fighting spam and scams on the Internet
"419" Scam – Advance Fee / Fake Lottery Scam
The so-called "419" scam is a type of fraud dominated by criminals from Nigeria and other countries in Africa. Victims of the scam are promised a large amount of money, such as a lottery prize, inheritance, money sitting in some bank account, etc.
Victims never receive this non-existent fortune but are tricked into sending their money to the criminals, who remain anonymous. They hide their real identity and location by using fake names and fake postal addresses as well as communicating via anonymous free email accounts and mobile phones.
Keep in mind that scammers DO NOT use their real names when defrauding people.
The criminals either abuse names of real people or companies or invent names or addresses.
Any real people or companies mentioned below have NO CONNECTION to the scammers!
Read more about such scams here or in our 419 FAQ. Use the Scam-O-Matic to verify suspect emails.
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Some comments by the Scam-O-Matic about the following email:
- This email uses a separate reply address that is different from the sender address. Spammers use this to get replies even when the original spam sending accounts have been shut down. Also, sometimes the sender addresses are legitimate looking but fake and only the reply address is actually an email account controlled by the scammers.
- The following phrases in this message should put you on alert:
- "the consignment" (they want you to be blinded by the prospect of quick money, but the only money that ever changes hands in 419 scams is from you to the criminals)
- "consignment " (they want you to be blinded by the prospect of quick money, but the only money that ever changes hands in 419 scams is from you to the criminals)
- "hundred thousand united states dollars" (they want you to be blinded by the prospect of quick money, but the only money that ever changes hands in 419 scams is from you to the criminals)
- "contact me immediately" (scammers rush victims so they don't have time to think properly)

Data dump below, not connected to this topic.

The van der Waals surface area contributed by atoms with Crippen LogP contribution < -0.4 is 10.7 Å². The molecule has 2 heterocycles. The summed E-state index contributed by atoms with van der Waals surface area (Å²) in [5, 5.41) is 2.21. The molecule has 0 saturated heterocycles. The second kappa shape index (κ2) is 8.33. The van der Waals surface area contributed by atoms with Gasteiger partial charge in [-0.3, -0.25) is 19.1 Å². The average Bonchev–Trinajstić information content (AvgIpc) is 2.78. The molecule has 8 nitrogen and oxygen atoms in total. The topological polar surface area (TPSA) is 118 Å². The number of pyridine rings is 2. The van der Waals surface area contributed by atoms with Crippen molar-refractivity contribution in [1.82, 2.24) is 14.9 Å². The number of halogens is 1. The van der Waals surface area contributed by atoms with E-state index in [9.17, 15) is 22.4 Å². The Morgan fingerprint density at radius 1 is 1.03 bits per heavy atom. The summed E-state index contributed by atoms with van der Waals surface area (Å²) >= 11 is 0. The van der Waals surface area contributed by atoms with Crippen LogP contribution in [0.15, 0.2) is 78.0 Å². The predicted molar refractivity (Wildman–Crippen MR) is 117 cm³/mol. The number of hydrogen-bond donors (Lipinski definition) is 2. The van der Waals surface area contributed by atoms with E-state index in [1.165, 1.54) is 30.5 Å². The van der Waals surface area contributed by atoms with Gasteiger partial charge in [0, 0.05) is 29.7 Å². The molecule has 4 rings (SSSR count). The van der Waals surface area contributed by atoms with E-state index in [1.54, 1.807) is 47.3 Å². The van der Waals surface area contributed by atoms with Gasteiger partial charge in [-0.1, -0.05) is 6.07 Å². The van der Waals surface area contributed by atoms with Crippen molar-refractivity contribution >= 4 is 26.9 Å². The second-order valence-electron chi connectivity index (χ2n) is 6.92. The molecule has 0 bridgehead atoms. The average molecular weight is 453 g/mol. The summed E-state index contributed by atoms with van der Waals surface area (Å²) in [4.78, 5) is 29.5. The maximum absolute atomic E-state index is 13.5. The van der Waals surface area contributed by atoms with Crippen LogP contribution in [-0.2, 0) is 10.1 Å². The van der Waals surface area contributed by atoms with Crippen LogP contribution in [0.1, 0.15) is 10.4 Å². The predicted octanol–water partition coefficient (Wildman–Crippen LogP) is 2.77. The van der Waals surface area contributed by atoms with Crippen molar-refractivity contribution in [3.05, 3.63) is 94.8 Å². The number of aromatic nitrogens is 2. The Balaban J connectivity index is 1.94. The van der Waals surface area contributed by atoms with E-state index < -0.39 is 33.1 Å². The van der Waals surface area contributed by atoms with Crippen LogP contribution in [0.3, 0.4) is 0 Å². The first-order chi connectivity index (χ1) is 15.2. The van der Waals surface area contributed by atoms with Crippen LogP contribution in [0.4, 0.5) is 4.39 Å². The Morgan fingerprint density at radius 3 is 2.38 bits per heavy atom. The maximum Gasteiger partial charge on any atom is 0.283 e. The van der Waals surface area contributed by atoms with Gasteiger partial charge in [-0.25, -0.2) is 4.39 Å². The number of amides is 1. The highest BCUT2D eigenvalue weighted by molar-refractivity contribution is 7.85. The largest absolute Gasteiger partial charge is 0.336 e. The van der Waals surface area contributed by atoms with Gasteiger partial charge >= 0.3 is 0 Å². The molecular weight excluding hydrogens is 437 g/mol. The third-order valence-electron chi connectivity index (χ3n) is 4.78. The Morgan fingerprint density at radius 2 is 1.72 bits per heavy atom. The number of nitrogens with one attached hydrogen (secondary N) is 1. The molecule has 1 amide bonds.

- This email message is a next of kin scam.
- This email lists free webmail addresses. Use of such addresses is typical for scams. Lotteries, banks and any but the smallest of companies do not normally use such addresses. Criminals use them to anonymously send and receive email at Internet cafes.
- email@example.com (Yahoo, Japan; can be used from anywhere worldwide)
Fraud email example:
From: "DEBORAH ZOUMANA" (may be fake)
Date: Sat, 30 Jun 2012 23:36:07 -0000
Subject: RE: I WAIT FOR YOUR URGENT REPLY.......
I am introducing my self as Miss. DEBORAH ZOUMANA, the only Daughter of late Mr. and Mrs HERVE ZOUMANA,I wish to request for your assistance in a financial Transaction. And I wish to invest in Manufacturing and real estate management in your country.
I have Six million Five hundred thousand united states dollars.USD to invest in your country, and I will require your assistance in helping me stand as my foreign guardian to claim this (Consignment) money out from security company to your country,
The consignment was deposited in Africa and was letter lifted to Europe where the consignment is now under the care of the security company diplomat in Europe. I will be gladly to give you 25% out of the total sum for your honest assistance. Please it's very important you contact me immediately on my private e-mail For further explanation on the whole entire work plan contact me on my private email ( firstname.lastname@example.org )
Awaiting your immediate response